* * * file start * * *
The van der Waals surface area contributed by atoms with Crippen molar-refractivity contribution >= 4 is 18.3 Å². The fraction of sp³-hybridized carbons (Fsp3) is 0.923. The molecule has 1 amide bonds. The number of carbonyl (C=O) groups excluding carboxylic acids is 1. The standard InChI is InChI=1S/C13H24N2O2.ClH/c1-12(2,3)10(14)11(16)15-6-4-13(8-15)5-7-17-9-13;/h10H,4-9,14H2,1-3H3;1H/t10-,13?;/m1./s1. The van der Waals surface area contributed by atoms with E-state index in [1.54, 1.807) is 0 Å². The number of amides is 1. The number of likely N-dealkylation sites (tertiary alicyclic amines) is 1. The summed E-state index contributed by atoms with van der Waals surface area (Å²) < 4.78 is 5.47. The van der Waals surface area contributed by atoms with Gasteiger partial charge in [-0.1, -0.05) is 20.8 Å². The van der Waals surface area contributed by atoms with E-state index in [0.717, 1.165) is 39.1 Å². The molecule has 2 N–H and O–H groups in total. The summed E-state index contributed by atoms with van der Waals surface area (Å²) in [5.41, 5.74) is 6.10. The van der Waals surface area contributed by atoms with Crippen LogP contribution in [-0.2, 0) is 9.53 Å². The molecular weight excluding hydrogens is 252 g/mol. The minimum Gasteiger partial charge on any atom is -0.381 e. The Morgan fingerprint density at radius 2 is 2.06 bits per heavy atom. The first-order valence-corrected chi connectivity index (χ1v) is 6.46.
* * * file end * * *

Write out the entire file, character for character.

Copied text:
The van der Waals surface area contributed by atoms with Crippen molar-refractivity contribution >= 4 is 18.3 Å². The fraction of sp³-hybridized carbons (Fsp3) is 0.923. The molecule has 1 amide bonds. The number of carbonyl (C=O) groups excluding carboxylic acids is 1. The standard InChI is InChI=1S/C13H24N2O2.ClH/c1-12(2,3)10(14)11(16)15-6-4-13(8-15)5-7-17-9-13;/h10H,4-9,14H2,1-3H3;1H/t10-,13?;/m1./s1. The van der Waals surface area contributed by atoms with E-state index in [1.54, 1.807) is 0 Å². The number of amides is 1. The number of likely N-dealkylation sites (tertiary alicyclic amines) is 1. The summed E-state index contributed by atoms with van der Waals surface area (Å²) < 4.78 is 5.47. The van der Waals surface area contributed by atoms with Gasteiger partial charge in [-0.1, -0.05) is 20.8 Å². The van der Waals surface area contributed by atoms with E-state index in [0.717, 1.165) is 39.1 Å². The molecule has 2 N–H and O–H groups in total. The summed E-state index contributed by atoms with van der Waals surface area (Å²) in [5.41, 5.74) is 6.10. The van der Waals surface area contributed by atoms with Crippen LogP contribution in [-0.2, 0) is 9.53 Å². The molecular weight excluding hydrogens is 252 g/mol. The minimum Gasteiger partial charge on any atom is -0.381 e. The Morgan fingerprint density at radius 2 is 2.06 bits per heavy atom. The first-order valence-corrected chi connectivity index (χ1v) is 6.46.